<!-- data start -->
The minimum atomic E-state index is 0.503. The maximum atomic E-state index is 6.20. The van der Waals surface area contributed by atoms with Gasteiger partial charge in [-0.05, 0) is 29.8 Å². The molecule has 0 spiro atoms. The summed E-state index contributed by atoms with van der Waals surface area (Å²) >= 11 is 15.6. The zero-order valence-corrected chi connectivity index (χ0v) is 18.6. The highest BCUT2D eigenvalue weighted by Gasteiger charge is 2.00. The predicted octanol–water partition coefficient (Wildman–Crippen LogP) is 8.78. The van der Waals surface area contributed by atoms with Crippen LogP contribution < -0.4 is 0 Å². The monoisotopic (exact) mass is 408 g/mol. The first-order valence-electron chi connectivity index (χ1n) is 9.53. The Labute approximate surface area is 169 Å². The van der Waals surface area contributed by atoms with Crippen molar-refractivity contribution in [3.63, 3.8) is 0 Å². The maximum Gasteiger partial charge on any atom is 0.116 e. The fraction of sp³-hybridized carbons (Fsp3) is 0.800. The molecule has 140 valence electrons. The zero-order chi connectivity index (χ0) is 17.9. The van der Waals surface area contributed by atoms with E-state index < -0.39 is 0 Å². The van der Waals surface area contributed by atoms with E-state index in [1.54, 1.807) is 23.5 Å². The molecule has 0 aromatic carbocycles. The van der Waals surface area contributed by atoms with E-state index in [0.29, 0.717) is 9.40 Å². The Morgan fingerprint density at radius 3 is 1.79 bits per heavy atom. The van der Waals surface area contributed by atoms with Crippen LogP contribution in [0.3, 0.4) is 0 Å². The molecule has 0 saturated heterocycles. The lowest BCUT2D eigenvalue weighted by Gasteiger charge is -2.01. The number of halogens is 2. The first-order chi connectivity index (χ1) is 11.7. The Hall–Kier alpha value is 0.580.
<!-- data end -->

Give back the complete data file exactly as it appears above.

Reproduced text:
The minimum atomic E-state index is 0.503. The maximum atomic E-state index is 6.20. The van der Waals surface area contributed by atoms with Gasteiger partial charge in [-0.05, 0) is 29.8 Å². The molecule has 0 spiro atoms. The summed E-state index contributed by atoms with van der Waals surface area (Å²) >= 11 is 15.6. The zero-order valence-corrected chi connectivity index (χ0v) is 18.6. The highest BCUT2D eigenvalue weighted by Gasteiger charge is 2.00. The predicted octanol–water partition coefficient (Wildman–Crippen LogP) is 8.78. The van der Waals surface area contributed by atoms with Crippen LogP contribution < -0.4 is 0 Å². The monoisotopic (exact) mass is 408 g/mol. The first-order valence-electron chi connectivity index (χ1n) is 9.53. The Labute approximate surface area is 169 Å². The van der Waals surface area contributed by atoms with Crippen molar-refractivity contribution in [3.63, 3.8) is 0 Å². The maximum Gasteiger partial charge on any atom is 0.116 e. The fraction of sp³-hybridized carbons (Fsp3) is 0.800. The molecule has 140 valence electrons. The zero-order chi connectivity index (χ0) is 17.9. The van der Waals surface area contributed by atoms with E-state index < -0.39 is 0 Å². The van der Waals surface area contributed by atoms with E-state index in [1.54, 1.807) is 23.5 Å². The molecule has 0 aromatic carbocycles. The van der Waals surface area contributed by atoms with E-state index in [0.29, 0.717) is 9.40 Å². The Morgan fingerprint density at radius 3 is 1.79 bits per heavy atom. The van der Waals surface area contributed by atoms with Crippen LogP contribution in [0.3, 0.4) is 0 Å². The molecule has 0 saturated heterocycles. The lowest BCUT2D eigenvalue weighted by Gasteiger charge is -2.01. The number of halogens is 2. The first-order chi connectivity index (χ1) is 11.7. The Hall–Kier alpha value is 0.580.